September 2020 marks my 50th anniversary on motorcycles—a momentous occasion by any standard. Oddly enough, it didn’t have to happen.
Unlike so many of my riding friends, I was not captivated by motorcycles growing up. I noticed them on the road, but I did not think about them much. My dad always mentioned how impressed he was by the quietness of BMWs whenever one whispered by on the highway.
In the hills behind my home in the suburbs of Los Angeles, my friends and I would watch the big kids ride their big four-stroke singles from England up and down the hillclimbs. Again, although I was impressed, it never occurred to me that I would do that. It just seemed like another world, and one that I was not part of. They might as well have been performing heart transplants.
Even as my friends would get Honda Mini Trails and lawnmower-powered Taco minibikes, it just didn’t seem like riding a motorcycle was in the cards for me. They seemed very expensive, and it wouldn’t have occurred to me to ask my parents to buy one for me.
Then, as the summer of 1970 wound down, my parents bought a travel trailer, and our nuclear family of three planned a trip to Utah for a week. This was quite a change, as we had never had a family vacation longer than a weekend.
My father was a business salesman and, as he would tell you, if he wasn’t working, he wasn’t making money. That made it difficult for him to justify an extended vacation. Yet, in August 1970, we had our one-and-only traditional summer vacation trip.
Along the way to Utah, we stopped at my dad’s sister’s house in Las Vegas and picked up a thrashed 1962ish Honda CA100 Super Cub he had arranged to buy from my cousin Dava. It didn’t have any paperwork, the lights didn’t work, the fairing and chain guard were gone, the rear tire was flat, and its 49cc motor didn’t run—he paid her $50 for it (about $350 now). I have no idea why Dava had it, or what she did with it, but it was mine now—entirely out of the blue.
During that week in August, I tried in vain to get the Super Cub’s motor running. Given my absolute lack of knowledge about motorcycles, that meant I had three lines of attack. I put gas in it. I kicked it incessantly. I pushed it until I dropped from exhaustion.
Nothing worked. There wasn’t a pop or a crackle. It was hopeless.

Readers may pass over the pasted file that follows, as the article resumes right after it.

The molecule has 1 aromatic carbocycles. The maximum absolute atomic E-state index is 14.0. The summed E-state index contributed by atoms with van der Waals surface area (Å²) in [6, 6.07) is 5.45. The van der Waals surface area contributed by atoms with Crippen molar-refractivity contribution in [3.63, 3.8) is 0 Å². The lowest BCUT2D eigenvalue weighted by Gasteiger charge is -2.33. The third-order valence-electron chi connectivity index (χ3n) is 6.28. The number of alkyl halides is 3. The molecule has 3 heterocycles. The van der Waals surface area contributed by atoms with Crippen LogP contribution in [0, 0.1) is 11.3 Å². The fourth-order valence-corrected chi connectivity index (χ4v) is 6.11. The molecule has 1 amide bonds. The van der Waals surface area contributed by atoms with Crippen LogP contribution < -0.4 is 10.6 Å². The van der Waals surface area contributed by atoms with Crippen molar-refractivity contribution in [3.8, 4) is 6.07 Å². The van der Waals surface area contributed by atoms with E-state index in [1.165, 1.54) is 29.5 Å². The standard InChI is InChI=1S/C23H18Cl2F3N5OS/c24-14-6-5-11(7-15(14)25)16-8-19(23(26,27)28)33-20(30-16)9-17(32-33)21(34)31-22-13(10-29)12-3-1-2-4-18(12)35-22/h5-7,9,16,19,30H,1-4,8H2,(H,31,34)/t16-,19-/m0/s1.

Had I gotten it running, then my 50th anniversary of riding would have been last month, but that was not to be.
Once we got home, my dad took the Super Cub to Rice Motors in West Covina to get it running. Although they were pretty much speaking a language with terminology I couldn’t comprehend, it seems that the little Honda needed its 13mm Keihin carburetor cleaned (they said they would “boil it out”) plus, a fresh bore and new piston.
When we picked it up, the Honda mill started with one kick from my dad. As it was going to be used as a dirt bike, my father had sprung for a new 2.25-inch-wide knobby rear tire to match the cracking ribbed front tire. The Super Cub was instantly a dirt bike.
My mom went to Gemco (later bought by Target) and bought me a $10 red metal flake open-face helmet—about $65, adjusted for inflation. That was it for protective equipment—no goggles, boots, or gloves. A t-shirt, Levi’s, and tennis shoes completed my riding gear.
We loaded the Super Cub into our travel trailer and went to Butterfield Country, east of Temecula—now Vail Lake Resort. It was an amazing place, with a lake, horses, a clubhouse for kids, and motorcycle trails.
At our campsite, my dad showed me how to start the 50cc motor. Amazingly, I was able to kick it over and get it running—I found out what a choke was, for instance. The transmission was a three-speed manual heel-toe shift design, with an automatic centrifugal clutch. So, all I had to do was stomp it into gear and twist the throttle.
With minimal instruction, I was sent on my way, alone, onto the dirt roads and trails of Butterfield Country. This was definitely akin to being thrown to the deep end, as I was quickly swallowed up by countless more-experienced kids on faster purpose-built dirt bikes, such as swarms of Hodaka Super Rats.
I quickly learned how to stay out of the way, and which trails were out of my league. It was daunting, but I stuck with it. That first weekend, I rode pretty much from sunrise to sunset, only taking a break for lunch. By the end of the weekend, I was proficient enough that I was genuinely having fun, rather than just making sure I survived.
Amazingly, although I was enjoying riding a motorcycle, the lack of a suitable machine meant I didn’t quite feel like I was a member of the dirt biking fraternity. That would take until Christmas 1970. I’ll pick the story back up in our December 2020 issue.